Even in New York, where Amazon already has 5,000 workers, about half at a distribution center on Staten Island, the company still plans to add more jobs, particularly in advertising, fashion and web services.

Three timely issues jump out here, and I'm sure they're not lost on many of the people in our BUILDER audience.

One is trust. Rather, perhaps, what happens when there's a lack of it, as in "distrust" or "mistrust."

It is tempting to write off the company’s misadventure in the Big Apple as an isolated instance, due in part to the sharp rise of anticorporate politics in one particular area. But that would be an error. The simple fact is that Big Tech’s public image has taken a beating nationally, due in part to a growing understanding that the industry’s prominence and influence in the everyday lives of so many of the world’s citizens hasn’t always been a net positive.

That doesn’t mean every other community will oppose Amazon and its peers with the same sort of ardor. It does mean that local leaders will have to take a closer look at the sort of treats they offer to an industry that can easily afford to pay its own way. Amazon, Apple , Microsoft , Facebook and Google parent Alphabet Inc. have more than half a trillion dollars in cash between them and a demonstrated propensity to spend it.

The second--closely related issue--and one that touches a raw nerve for residential builders and developers, has to do with the interaction of for-profit firms and local policy makers and officials, and their constituents. Whether it's tech or any other business sector--as real estate developers are so well aware of--cities, towns, and their voters and community activists have tended to become increasingly polarized. This, in part, has to do with the first issue of trust and the lack of transparency private sector organizations have done their part to support as they pursued the interests of direct stakeholders. But also, younger, less well-to-do, less risk-averse activists are looking to undo longstanding practices and legacy behaviors, especially if they trace in any way to harming people or the planet.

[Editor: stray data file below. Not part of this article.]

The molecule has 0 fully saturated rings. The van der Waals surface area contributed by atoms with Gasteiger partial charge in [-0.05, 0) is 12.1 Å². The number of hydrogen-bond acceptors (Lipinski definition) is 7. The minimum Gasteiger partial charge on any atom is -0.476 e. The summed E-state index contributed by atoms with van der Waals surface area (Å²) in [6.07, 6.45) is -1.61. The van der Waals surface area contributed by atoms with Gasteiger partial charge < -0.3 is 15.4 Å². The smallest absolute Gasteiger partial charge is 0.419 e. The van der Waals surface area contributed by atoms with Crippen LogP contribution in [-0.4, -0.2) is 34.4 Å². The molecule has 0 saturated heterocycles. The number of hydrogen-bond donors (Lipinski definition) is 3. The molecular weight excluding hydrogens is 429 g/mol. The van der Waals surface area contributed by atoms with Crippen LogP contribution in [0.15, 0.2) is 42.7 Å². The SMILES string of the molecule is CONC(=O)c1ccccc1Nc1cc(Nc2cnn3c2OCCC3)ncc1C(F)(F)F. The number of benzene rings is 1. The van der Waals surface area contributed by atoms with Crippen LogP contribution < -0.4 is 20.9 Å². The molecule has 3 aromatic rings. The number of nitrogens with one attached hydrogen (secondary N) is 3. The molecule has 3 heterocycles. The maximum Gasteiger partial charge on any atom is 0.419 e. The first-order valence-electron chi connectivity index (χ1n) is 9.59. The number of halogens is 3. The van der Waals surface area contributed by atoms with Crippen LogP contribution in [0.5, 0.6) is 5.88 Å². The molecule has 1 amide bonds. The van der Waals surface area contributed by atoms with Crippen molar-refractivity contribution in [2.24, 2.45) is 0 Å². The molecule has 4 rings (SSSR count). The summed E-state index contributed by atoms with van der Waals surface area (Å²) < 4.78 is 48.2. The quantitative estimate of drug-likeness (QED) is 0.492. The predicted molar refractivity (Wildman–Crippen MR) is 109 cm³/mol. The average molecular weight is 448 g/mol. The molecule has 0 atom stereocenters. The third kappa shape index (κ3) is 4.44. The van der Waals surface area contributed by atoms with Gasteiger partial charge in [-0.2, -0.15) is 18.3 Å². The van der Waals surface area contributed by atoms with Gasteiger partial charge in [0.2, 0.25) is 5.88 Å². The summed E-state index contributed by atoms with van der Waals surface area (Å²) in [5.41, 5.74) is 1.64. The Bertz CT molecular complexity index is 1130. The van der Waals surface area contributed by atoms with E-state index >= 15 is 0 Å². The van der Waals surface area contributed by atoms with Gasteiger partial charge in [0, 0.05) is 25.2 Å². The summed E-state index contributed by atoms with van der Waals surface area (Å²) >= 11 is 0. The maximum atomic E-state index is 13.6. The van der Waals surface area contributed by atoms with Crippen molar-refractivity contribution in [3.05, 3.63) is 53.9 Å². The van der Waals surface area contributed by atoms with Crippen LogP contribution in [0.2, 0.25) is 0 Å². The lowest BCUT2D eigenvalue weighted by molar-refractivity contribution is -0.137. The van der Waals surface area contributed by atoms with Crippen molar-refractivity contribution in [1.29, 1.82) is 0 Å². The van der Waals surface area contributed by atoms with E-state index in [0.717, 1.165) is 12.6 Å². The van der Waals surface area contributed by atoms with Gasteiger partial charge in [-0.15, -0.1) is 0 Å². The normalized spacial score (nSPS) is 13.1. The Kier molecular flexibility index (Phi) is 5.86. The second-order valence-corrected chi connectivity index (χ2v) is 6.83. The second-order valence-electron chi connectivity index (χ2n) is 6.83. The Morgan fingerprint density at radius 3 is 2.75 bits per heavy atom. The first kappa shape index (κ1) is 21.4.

Thing is, residential developers, builders, apartment community makers have been dealing with towns, cities, and regions--and their perception that the real estate business community is a vague, menacing monster--for decades. You, with your experience, and your ability to navigate the "camel through the eye of a needle" issues it sometimes takes to win community and local official support, can serve as an example to other corporate players looking to do the same. You're the experts.

The third point--and the one perhaps closest to home for builders--is that somewhere lost in the dizzying ups and disastrous downs of housing's cycles in the past two decade has emerged a fundamentally new impetus in the new home buyer's journey.

They want a relationship. They want an experience that speaks to a framework that makes sure each side in a transaction can get value along a continuum, not just for one freighted instant where the keys get handed over.

Unconsciously, or explicitly or not, most of your customers are not looking for a deal when they look for a new home. They're looking for the great experience of a lifetime. And there's no-one more suited to engaging with them in that value proposition than you are.

This story was originally published in Builder.